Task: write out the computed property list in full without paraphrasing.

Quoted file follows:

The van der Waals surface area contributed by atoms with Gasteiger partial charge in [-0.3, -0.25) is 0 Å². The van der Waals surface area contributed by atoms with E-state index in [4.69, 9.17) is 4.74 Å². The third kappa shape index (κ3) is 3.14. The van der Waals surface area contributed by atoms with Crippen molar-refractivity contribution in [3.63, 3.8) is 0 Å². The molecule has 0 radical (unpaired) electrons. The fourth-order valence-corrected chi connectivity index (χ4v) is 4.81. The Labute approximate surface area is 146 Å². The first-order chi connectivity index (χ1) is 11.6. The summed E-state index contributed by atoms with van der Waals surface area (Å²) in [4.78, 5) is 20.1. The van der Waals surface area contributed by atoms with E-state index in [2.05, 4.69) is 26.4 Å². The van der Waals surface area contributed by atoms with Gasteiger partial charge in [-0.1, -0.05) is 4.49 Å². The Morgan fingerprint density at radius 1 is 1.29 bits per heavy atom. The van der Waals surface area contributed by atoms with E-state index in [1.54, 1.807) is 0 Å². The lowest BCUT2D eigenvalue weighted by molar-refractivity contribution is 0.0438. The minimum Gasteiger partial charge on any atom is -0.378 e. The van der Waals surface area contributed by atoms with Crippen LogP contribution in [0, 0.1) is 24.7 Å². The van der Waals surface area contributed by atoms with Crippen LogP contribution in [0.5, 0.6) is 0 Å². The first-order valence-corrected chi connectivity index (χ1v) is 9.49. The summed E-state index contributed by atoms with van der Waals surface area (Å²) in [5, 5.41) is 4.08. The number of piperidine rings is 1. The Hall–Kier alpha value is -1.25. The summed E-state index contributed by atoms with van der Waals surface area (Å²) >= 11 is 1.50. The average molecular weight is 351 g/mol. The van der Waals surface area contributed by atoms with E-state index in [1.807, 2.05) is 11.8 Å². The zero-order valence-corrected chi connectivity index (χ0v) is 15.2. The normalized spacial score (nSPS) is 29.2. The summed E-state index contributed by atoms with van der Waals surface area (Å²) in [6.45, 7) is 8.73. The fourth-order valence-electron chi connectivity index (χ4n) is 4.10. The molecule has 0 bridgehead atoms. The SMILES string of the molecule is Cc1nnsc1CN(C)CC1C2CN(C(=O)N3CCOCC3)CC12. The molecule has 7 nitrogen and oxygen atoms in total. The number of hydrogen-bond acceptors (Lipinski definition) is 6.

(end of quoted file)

The van der Waals surface area contributed by atoms with Gasteiger partial charge in [-0.3, -0.25) is 0 Å². The van der Waals surface area contributed by atoms with E-state index in [4.69, 9.17) is 4.74 Å². The third kappa shape index (κ3) is 3.14. The van der Waals surface area contributed by atoms with Crippen molar-refractivity contribution in [3.63, 3.8) is 0 Å². The molecule has 0 radical (unpaired) electrons. The fourth-order valence-corrected chi connectivity index (χ4v) is 4.81. The Labute approximate surface area is 146 Å². The first-order chi connectivity index (χ1) is 11.6. The summed E-state index contributed by atoms with van der Waals surface area (Å²) in [4.78, 5) is 20.1. The van der Waals surface area contributed by atoms with E-state index in [2.05, 4.69) is 26.4 Å². The van der Waals surface area contributed by atoms with Gasteiger partial charge in [-0.1, -0.05) is 4.49 Å². The Morgan fingerprint density at radius 1 is 1.29 bits per heavy atom. The van der Waals surface area contributed by atoms with E-state index in [1.54, 1.807) is 0 Å². The lowest BCUT2D eigenvalue weighted by molar-refractivity contribution is 0.0438. The minimum Gasteiger partial charge on any atom is -0.378 e. The van der Waals surface area contributed by atoms with Crippen LogP contribution in [0, 0.1) is 24.7 Å². The van der Waals surface area contributed by atoms with Crippen LogP contribution in [0.5, 0.6) is 0 Å². The first-order valence-corrected chi connectivity index (χ1v) is 9.49. The summed E-state index contributed by atoms with van der Waals surface area (Å²) in [5, 5.41) is 4.08. The number of piperidine rings is 1. The Hall–Kier alpha value is -1.25. The summed E-state index contributed by atoms with van der Waals surface area (Å²) >= 11 is 1.50. The average molecular weight is 351 g/mol. The van der Waals surface area contributed by atoms with E-state index in [1.807, 2.05) is 11.8 Å². The zero-order valence-corrected chi connectivity index (χ0v) is 15.2. The normalized spacial score (nSPS) is 29.2. The summed E-state index contributed by atoms with van der Waals surface area (Å²) in [6.45, 7) is 8.73. The fourth-order valence-electron chi connectivity index (χ4n) is 4.10. The molecule has 0 bridgehead atoms. The SMILES string of the molecule is Cc1nnsc1CN(C)CC1C2CN(C(=O)N3CCOCC3)CC12. The molecule has 7 nitrogen and oxygen atoms in total. The number of hydrogen-bond acceptors (Lipinski definition) is 6.